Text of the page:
WASHINGTON — American taxpayers may not be getting the payout they deserve from oil and gas harvested on public lands, government investigators said Tuesday.
The U.S. now charges among the lowest royalty and lease rates in the world for onshore oil and gas activity. And while the Interior Department has hiked the rates it charges for offshore oil and gas leases on the outer continental shelf, the Government Accountability Office said internal regulations have blocked it from regularly doing the same on public land.
According to a new report from the GAO, it has been decades since the Interior Department’s Bureau of Land Management last updated onshore royalty rates, which are fixed in many regulations at 12.5 percent. By contrast, the government generally charges 18.75 percent royalties for oil and gas produced from federal waters.
The result, said Sen. Ron Wyden, D-Ore., is that Americans may be getting fleeced, with oil and gas companies paying far less than fair market value for the fossil fuels they harvest.
“It’s fair to say that it is not clear the Interior Department — and especially the BLM — has always kept up with the times,” Wyden said at a Senate Energy and Natural Resources Committee hearing Tuesday.
Bobby McEnaney, a senior analyst with the Natural Resources Defense Council, said the GAO’s findings illustrate the oil and gas industry has been treated with kid gloves.
“The American people deserve better, including a fair share of royalties from resources that belong to all of us,” McEnaney said. “Charging the lowest royalties in the entire world is fiscally irresponsible.”
The Obama administration has counted on new fees for onshore oil and gas activity in its budget request to Congress.
But broad changes have been on the back burner for years. In 1981, a commission chartered by the Interior Department recommended hiking onshore royalties. And since 2009, at least, the Bureau of Land Management has been mulling new rules that would give the secretary of the Interior broad flexibility to set new onshore royalty rates.
According to the GAO, the planned regulatory revisions would have given the Interior Secretary the flexibility to review and revise royalty rates for onshore leases whenever appropriate, the same kind of authority that applies offshore. That would be a big change from the current approach, which requires a full-scale regulatory rewrite and rule making that can span years.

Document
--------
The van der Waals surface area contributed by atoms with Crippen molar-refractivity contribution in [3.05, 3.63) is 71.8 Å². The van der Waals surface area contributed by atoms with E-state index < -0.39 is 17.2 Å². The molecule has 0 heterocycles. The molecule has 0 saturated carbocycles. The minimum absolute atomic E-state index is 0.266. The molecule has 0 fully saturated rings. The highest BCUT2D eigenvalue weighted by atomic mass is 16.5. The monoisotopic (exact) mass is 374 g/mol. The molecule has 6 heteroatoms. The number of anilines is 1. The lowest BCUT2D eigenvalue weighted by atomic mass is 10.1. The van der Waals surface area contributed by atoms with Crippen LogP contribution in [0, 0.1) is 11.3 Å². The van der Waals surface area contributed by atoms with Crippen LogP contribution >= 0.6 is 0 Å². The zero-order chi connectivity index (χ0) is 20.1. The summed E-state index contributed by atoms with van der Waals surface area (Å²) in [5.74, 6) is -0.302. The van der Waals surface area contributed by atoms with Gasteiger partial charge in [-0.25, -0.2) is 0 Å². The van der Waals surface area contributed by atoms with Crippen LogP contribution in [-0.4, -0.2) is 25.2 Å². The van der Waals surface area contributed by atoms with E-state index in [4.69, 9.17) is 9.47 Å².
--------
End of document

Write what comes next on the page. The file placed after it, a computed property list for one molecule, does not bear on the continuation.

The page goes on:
Varied royalty rates
But the Interior Department abandoned work on that proposal and, according to GAO, now “plans to ask the public to comment on whether and how royalty rates . . . should be revised to ensure a fair return to the public.” Instead of a rate that applies uniformly across the U.S., the Interior Department could set different percentages for different regions, states or resources.
Interior spokeswoman Jessica Kershaw said modernizing the regulatory regime is “a high priority” for the department.
And Neil Kornze, the nominee to lead the Bureau of Land Management, said he would address the issue if confirmed.
“We’re making progress on some fronts,” Kornze said. “You can be sure . . . we will continue to take fair return for the taxpayer very seriously.”
Separately, the Interior Department is looking at new rules that would effectively simplify royalty payments — a response to concerns that complex valuation regulations can lead to inaccurate payments by industry. The Interior Department published an advanced notice of proposed rule making in May 2011, kick starting that process, with a proposal expected to be unveiled next year.
The GAO credits the Interior with taking some steps to ensure taxpayers get a fair return from oil and gas development on federal territory, including raising the offshore royalty rates and getting third-party studies of the current fiscal system.
There have been numerous changes offshore:
- In 2007, the government raised the royalty rate from 12.5 percent to 16.67 percent for new Gulf of Mexico leases in more than 400 feet of water.
- A year later, the Interior Department raised the rate again, for all Gulf leases, to 18.75 percent, where they stand now.
- The Interior Department also imposed new, escalating rental rates meant to spur faster development of leases.
- The Interior Department’s Bureau of Ocean Energy Management also raised the minimum bid required for Gulf of Mexico oil and gas leases located in at least 400 meters of water to $100 per acre, up from $37.50.
This is just the latest in a series of GAO reports studying the way the federal government collects money from oil and gas development on public land and waters.
The GAO, which is Congress’ investigative arm, concluded in May 2007 that the U.S. receives one of the lowest government takes as a percentage of the value of the oil and natural gas produced in the world. A year later, the GAO reported that Interior did not routinely evaluate its oil and gas fiscal system and recommended an independent panel to analyze it.